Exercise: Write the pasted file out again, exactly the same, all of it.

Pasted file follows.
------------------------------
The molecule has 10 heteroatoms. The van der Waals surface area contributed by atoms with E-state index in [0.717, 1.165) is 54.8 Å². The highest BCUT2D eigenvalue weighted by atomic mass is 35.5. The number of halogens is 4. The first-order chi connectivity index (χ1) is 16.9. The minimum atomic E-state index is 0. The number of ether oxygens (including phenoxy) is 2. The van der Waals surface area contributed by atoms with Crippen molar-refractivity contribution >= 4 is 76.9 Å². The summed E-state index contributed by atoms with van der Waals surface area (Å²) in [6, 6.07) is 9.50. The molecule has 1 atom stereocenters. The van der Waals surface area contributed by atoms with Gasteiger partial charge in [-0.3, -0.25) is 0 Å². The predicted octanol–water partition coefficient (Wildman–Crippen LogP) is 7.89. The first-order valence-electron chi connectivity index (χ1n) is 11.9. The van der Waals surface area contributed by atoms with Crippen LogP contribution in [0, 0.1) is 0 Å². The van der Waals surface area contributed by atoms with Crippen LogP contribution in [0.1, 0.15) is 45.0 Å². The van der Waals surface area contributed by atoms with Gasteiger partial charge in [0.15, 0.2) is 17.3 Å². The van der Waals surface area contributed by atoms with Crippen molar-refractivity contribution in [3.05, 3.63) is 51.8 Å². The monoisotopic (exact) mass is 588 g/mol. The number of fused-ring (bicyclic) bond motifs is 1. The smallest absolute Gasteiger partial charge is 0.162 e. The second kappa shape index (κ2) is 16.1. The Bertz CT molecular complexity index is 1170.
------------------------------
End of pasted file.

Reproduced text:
The molecule has 10 heteroatoms. The van der Waals surface area contributed by atoms with E-state index in [0.717, 1.165) is 54.8 Å². The highest BCUT2D eigenvalue weighted by atomic mass is 35.5. The number of halogens is 4. The first-order chi connectivity index (χ1) is 16.9. The minimum atomic E-state index is 0. The number of ether oxygens (including phenoxy) is 2. The van der Waals surface area contributed by atoms with Crippen molar-refractivity contribution >= 4 is 76.9 Å². The summed E-state index contributed by atoms with van der Waals surface area (Å²) in [6, 6.07) is 9.50. The molecule has 1 atom stereocenters. The van der Waals surface area contributed by atoms with Gasteiger partial charge in [-0.3, -0.25) is 0 Å². The predicted octanol–water partition coefficient (Wildman–Crippen LogP) is 7.89. The first-order valence-electron chi connectivity index (χ1n) is 11.9. The van der Waals surface area contributed by atoms with Crippen LogP contribution in [0, 0.1) is 0 Å². The van der Waals surface area contributed by atoms with Crippen LogP contribution in [0.1, 0.15) is 45.0 Å². The van der Waals surface area contributed by atoms with Gasteiger partial charge in [0.15, 0.2) is 17.3 Å². The van der Waals surface area contributed by atoms with Crippen molar-refractivity contribution in [3.05, 3.63) is 51.8 Å². The monoisotopic (exact) mass is 588 g/mol. The number of fused-ring (bicyclic) bond motifs is 1. The smallest absolute Gasteiger partial charge is 0.162 e. The second kappa shape index (κ2) is 16.1. The Bertz CT molecular complexity index is 1170.